have been so unguarded as to assert, that if Jesus Christ
be not personally and truly the self-existent God, then the
Christian church in all ages have been guilty of u gross
idolatry ;" and that the religion of Christ " is so far from
destroying idolatry, that it is only a more refined and dan*
gerous species of it ?" If such writers have incautiously
implicated themselves in a charge of idolatry, it is hoped
they will not blame me for that. To accuse them of
idolatry, or to view them as guilty of it, is far from me*
For though the correctness of their views, in respect to the
ground on which Divine honors are due to the Son of God,
is doubted, yet in my view they have not given him more
honor than is due to his name. They may have, indeed,
in support of their theory, said things respecting the per-
sonal self-existence and independence of the Son of God,
which are more than are true j but it is doubted whether
any Christian on earth, in his devotional views and feel-
ings, ever ascribed so much real excellency and glory to
Christ, as are properly due to his name.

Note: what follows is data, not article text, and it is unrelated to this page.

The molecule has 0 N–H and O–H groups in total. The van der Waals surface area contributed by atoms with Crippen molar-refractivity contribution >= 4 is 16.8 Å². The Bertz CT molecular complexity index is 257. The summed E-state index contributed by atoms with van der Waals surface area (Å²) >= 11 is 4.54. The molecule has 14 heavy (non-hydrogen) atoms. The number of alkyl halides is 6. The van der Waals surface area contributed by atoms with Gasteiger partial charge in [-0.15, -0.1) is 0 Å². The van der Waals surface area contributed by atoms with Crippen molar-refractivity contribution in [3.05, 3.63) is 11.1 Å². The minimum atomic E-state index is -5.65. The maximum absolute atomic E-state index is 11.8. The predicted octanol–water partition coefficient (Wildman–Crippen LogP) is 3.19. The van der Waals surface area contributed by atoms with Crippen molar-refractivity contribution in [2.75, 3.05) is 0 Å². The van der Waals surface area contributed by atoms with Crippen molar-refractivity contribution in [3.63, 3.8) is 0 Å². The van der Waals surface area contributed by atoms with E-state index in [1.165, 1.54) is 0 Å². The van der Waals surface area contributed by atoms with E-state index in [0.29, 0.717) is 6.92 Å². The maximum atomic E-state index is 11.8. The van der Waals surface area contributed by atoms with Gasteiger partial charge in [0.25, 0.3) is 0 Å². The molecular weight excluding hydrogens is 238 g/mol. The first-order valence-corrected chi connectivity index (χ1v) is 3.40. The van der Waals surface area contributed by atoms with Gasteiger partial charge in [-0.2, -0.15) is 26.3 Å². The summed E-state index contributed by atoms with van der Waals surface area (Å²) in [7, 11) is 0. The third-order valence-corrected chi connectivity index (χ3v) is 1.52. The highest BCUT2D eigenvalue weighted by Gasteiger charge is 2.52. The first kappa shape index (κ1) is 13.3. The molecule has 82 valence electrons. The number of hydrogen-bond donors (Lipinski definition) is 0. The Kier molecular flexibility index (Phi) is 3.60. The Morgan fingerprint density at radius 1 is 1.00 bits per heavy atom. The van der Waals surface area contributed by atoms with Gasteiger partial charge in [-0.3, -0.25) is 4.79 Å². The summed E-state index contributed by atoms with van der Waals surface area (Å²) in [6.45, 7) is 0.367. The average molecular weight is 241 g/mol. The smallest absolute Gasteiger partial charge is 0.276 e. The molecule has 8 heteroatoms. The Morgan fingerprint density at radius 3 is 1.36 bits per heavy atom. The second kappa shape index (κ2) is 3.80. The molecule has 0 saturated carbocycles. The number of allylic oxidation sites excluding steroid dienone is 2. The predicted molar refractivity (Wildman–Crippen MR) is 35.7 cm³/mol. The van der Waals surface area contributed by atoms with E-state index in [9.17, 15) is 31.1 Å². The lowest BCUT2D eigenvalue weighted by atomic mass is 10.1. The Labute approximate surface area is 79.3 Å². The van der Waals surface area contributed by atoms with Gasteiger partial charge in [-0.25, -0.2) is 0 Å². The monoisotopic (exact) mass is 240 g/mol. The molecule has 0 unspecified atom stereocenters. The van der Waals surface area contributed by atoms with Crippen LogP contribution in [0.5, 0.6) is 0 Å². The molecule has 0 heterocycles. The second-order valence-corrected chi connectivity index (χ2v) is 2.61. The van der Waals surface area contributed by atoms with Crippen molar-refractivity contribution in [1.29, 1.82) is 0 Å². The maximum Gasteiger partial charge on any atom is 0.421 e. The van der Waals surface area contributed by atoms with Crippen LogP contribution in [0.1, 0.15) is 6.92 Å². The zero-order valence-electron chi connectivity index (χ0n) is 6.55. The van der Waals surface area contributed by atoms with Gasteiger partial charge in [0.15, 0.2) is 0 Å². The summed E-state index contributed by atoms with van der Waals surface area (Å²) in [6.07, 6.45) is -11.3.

If you, Sir, entertain the idea, that nay views of the
real excellency, glory, and love of Christ, have been lower-
ed down by adopting the present theory, be assured that
the very reverse of your apprehensions is the truth. While
supporting your theory, and speaking conformably to it,
my language imported ideas respecting Christ which now
appear incorrect. But it is one thing to adopt forms of
speech of high import, and another to have distinct and
impressive ideas of real majesty, dignity, and glory. And
while . formerly using language which imported the self-
existence and independence of Christ, my ideas respecting
his greatness and glory, as a distinct Person from the
Father, were very confused and indistinct. For it was
impossible for me to form a definite idea of what could be
meant by Person, on the theory of three Persons in one God
or one Being. The Son of God, as united to the man or
human nature of Christ, was to me a certain something^
about -which the terms self-existence and independence v/tre
O



106 On the real Divinity and Glory of Christ.

used by me as by others, but of which no definite idea was
conceived, any more than of that in bodies which is called
the principle or power of attraction; excepting. when, by